Recently, the U.S. Federal Trade Commission (FTC) declared a settlement of $150,000 with HyperBeard, the developer of a bunch of children’s mobile games. HyperBeard has violated U.S. Children’s Online Privacy Protection Act Rule (COPPA RULE).
Back in May, TikTok violated child protection laws and now Hyperbeard infringes the same laws. The Dept. of Justice on behalf of the FTC filed the complaint against HyperBeared that it violates the COPPA rules by enabling the third-party ad networks to obtain personal information in the form of persistent identifiers and to track users of the company’s child-centric games.
What Are COPPA Guidelines?
The main goal of COPPA is to empower parents. They should know what information kids disclose and companies accumulate. Here are a few quick guidelines of the rule.
- The rule guards children under age 13 keeping in mind the progressive nature of the Internet.
- This rule refers to operators of commercial websites and online services (including mobile apps) directed to minors under 13 that collect, manage, or reveal personal information from children.
- The rule also applies to websites or online services that obtains the information of the end user. Such platforms may collect personal information directly or from users of another website or online service directed to children.
What Are HyperBeard’s Games?
The HyperBeard’s Games include games like Axolochi, BunnyBuns, Chichens, Clawbert, Clawberta, KleptoCats, KleptoCats 2, KleptoDogs, etc. HyperBeard’s apps use bright colors, cartoon characters, and other child-friendly words like “super cute” and “silly”, etc. Also, these apps are very famous for cute animated characters like chicks, monkeys, and bunnies.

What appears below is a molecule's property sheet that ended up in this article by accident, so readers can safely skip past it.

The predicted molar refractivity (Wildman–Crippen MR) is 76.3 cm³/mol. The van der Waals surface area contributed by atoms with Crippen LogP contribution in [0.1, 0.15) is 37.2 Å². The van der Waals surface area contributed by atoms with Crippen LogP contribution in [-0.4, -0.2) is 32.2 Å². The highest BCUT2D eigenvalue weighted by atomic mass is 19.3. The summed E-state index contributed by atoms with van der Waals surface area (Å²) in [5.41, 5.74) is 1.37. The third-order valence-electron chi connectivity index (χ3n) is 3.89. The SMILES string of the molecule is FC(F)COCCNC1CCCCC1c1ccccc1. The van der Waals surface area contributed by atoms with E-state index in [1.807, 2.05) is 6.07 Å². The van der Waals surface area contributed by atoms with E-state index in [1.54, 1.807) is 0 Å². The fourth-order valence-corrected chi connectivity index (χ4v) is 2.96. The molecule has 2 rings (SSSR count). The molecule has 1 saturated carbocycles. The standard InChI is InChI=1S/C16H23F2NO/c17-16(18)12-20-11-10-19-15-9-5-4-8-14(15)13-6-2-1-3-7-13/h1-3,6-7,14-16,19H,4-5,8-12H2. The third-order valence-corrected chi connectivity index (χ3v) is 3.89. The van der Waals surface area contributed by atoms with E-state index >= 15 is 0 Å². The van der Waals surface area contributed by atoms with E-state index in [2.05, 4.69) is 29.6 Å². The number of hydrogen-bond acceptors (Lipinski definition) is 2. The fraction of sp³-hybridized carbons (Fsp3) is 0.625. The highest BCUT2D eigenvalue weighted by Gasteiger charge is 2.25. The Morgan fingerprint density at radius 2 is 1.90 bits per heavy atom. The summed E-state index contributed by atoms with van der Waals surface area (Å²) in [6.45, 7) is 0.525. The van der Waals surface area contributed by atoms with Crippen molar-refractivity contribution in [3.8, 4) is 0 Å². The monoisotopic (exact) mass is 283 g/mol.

Moreover, this company promoted its games on the kids’ entertainment website, YayOMG. It also published kid’s books and licensed other products, that include stuffed toys, block construction sets, etc created on the app’s characters.
But strangely after doing this all, the company posted disclaimers to its marketing materials. The disclaimer states that these apps are not for children under 13. Also, a few games are addictive. That’s why recently, parents have started using Bit Guardian Parental Control that saves their kids from app addiction and possible online hazards.
The Claims And The Settlement
The HyperBeard agreed to pay a $150,000 fine and delete all the personal data it illegally obtained from children under the age of 13. The settlement had basically included a $4 million penalty, but the FTC rejected it over HyperBeard’s failure to pay the full amount.
HyperBeard used (rather misused) children’s data without notifying parents. The company should obtain valid parental consent, as is required. And now the company is paying a high price for it!